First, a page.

Nevertheless, discriminating tree radial increments in specific radial growth patterns using k-means clustering provided an ecologically consistent and original perspective of forest dynamics within the eastern Canadian boreal old-growth stands and highlighted the diversity of the processes involved. Through this approach, it was possible to easily identify the various processes that drove the dynamics of these stands, which could all be grouped under the same denomination of "old-growth forest," as well as their impact on individual tree growth. In comparison to previous methods for the classification of growth patterns [43,44,51], the use of k-means clustering is less subjective, faster, and does not requires complementary indicators. The consistency of our results with those from research in other regions or biomes also underscores the potential of the methodology used in this study. In this way, k-means clustering could easily be applied to much larger dendrochronological datasets than the one used in this study, covering significantly larger areas. The knowledge obtained from the algorithmic classification of growth patterns is therefore of interest to both ecologists and managers, facilitating the understanding of the functioning of ecosystems recognized for their complexity.

4.3. Implications for Management

Partial and stem-selection cuts have been strongly promoted over the past decade as a means of conserving old-growth forest attributes and dynamics within the boreal landscapes of eastern Canada [37,38,39].
Our results provided different insights on how these treatments can mimic the dynamics observed in the primary forests of this region. For instance, at the true old-growth stage, moderate-severity disturbances can significantly increase the growth of the understory (Cluster 4). In this cluster, around one-quarter of the stems had the high-ascending pattern, implying a significant increase in wood volume in a relatively short time. The age of these trees was generally close to 90 years, with a high growth rate concentrated in the second half of their life. This implies that treatments that effectively imitate moderate-severity disturbances may favor fast-growing trees in true old-growth forests. These trees could then potentially be harvested in the next rotation. CLASS (careful logging around small merchantable stems) is an example of a treatment that has the potential to imitate this dynamic [52]. However, it can be challenging to imitate moderate-severity disturbances. For example, a high logging rate may cause a significant post-harvest mortality, which cancels its benefits [41,42]. It may also increase the competition for tree regeneration with shrubs [41]. On the other hand, silvicultural treatments that aim to imitate a dynamic driven by low-severity disturbances in old-growth forests may limit post-harvest mortality. This could compensate for the smaller increase in growth following disturbance of these stands. Moreover, this strategy could be of interest if forest managers aim to favor the superior wood quality of slow-growing trees rather than solely maximizing wood volume [53,90].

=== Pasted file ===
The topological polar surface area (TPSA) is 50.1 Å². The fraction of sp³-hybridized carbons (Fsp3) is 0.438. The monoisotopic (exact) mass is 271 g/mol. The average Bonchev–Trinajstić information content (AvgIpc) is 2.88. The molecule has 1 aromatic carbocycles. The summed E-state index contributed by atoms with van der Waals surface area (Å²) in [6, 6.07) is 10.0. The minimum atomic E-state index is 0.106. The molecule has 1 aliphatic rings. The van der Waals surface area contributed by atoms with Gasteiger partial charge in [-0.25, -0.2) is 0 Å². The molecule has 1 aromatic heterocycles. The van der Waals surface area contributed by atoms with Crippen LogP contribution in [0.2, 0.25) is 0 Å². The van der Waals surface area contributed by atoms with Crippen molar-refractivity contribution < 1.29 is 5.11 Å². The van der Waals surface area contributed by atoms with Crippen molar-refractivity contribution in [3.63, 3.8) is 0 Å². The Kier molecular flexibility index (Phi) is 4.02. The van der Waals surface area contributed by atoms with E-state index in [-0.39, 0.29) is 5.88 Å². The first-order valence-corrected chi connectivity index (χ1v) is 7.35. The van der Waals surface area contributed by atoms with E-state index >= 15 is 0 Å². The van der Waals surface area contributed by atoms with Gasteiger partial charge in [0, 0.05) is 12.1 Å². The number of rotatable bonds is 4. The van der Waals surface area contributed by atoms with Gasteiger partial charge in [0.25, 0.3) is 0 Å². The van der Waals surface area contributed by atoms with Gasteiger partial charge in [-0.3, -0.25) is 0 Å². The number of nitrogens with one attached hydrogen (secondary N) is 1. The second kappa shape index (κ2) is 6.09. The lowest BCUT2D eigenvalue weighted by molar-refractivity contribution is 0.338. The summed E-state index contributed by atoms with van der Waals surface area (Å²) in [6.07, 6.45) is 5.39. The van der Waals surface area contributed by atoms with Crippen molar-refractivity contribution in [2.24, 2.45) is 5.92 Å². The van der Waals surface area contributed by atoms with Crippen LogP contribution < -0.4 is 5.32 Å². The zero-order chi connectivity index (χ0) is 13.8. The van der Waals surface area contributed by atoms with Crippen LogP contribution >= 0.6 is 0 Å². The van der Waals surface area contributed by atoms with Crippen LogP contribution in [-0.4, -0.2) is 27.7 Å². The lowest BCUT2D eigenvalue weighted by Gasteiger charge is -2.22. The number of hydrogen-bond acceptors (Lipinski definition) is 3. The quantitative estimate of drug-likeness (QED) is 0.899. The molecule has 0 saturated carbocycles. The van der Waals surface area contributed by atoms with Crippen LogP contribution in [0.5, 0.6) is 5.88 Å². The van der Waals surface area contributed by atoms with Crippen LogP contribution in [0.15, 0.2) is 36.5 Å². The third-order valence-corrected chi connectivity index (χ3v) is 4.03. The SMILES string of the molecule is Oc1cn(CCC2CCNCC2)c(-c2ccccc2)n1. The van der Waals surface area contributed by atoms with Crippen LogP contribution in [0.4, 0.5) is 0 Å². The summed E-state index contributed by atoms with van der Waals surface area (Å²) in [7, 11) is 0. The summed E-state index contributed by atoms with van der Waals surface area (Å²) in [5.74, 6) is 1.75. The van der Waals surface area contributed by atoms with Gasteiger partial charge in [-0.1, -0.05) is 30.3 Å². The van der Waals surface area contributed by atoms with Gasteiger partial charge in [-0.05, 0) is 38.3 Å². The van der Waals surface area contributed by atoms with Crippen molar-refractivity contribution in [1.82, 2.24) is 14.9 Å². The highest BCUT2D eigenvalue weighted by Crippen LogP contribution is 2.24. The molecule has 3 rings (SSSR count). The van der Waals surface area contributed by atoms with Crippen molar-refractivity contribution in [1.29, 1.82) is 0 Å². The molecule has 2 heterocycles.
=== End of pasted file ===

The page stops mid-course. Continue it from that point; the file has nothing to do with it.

Our results also indicated that the most productive growth patterns in even-aged stands (i.e., high-ascending and bell) are the first to die after the canopy break-up. Prioritizing the harvest of these stems may speed up the transition from even-aged to old-growth structures. When a stand age is under 100 years in the boreal forests of eastern Canada, even overstory trees may significantly increase their growth after the partial harvest of the canopy [39]. In this way, the use of close-to-nature silviculture in mature even-aged stands could enhance both the canopy and regeneration growth. Therefore, by accelerating the transition from the even-aged to the old-growth stage, partial or stem-selection cuts could be an efficient solution to increase the area of forest with a complex structure. This could contribute to restoring boreal landscapes that have been altered by excessive logging of old-growth forests through clearcutting [4,31,91].

5. Conclusions

We grouped the radial growth increments of coniferous trees sampled from stands in the boreal forest of eastern Canada into six dominant patterns that were specific to stand disturbance regimes and species ecology. These results provided insights regarding the radial growth dynamics of trees during and after the transition toward old-growth stages. Recent studies have highlighted the complex dynamics of forest succession within the eastern Canadian boreal forest [21,22,23]; however, the processes explaining these results were poorly known. The radial growth patterns identified in this study could serve to develop forest dynamics models that provide a better description of fine-structural changes in boreal old-growth forests. Overall, the identified radial growth patterns were relatively simple, but their frequencies varied significantly depending on the successional stage and the dominant secondary disturbance regime. This underlines the idea that what is normally called an "old-growth forest" actually embraces a wide variety of structures and disturbance histories. If forest managers wish to mimic the dynamics of old-growth forests, they should be fully aware of the specific type of old-growth forest that they are targeting or trying to emulate before applying the silvicultural treatment. However, it is likely that the different dynamics of old-growth forests highlighted in the study are general trends, with potential sub-trends that should be determined through further research. Similarly, the stands sampled in this study were restricted to black-spruce-dominated old-growth stands, although these stands were sometimes mixed with balsam fir. To obtain a more developed picture for boreal stand dynamics in this region, complementary research should therefore be extended to new sites that include other boreal stand types and successional stages found in eastern Canada, e.g., balsam-fir-dominated true old-growth forests, broadleaf-species-dominated stands, and productive transitional old-growth forests. Moreover, conducting similar studies in other regions, both boreal and temperate, could highlight the specificities and common features in stand dynamics during both the transitional old-growth process and once the true old-growth stages are reached.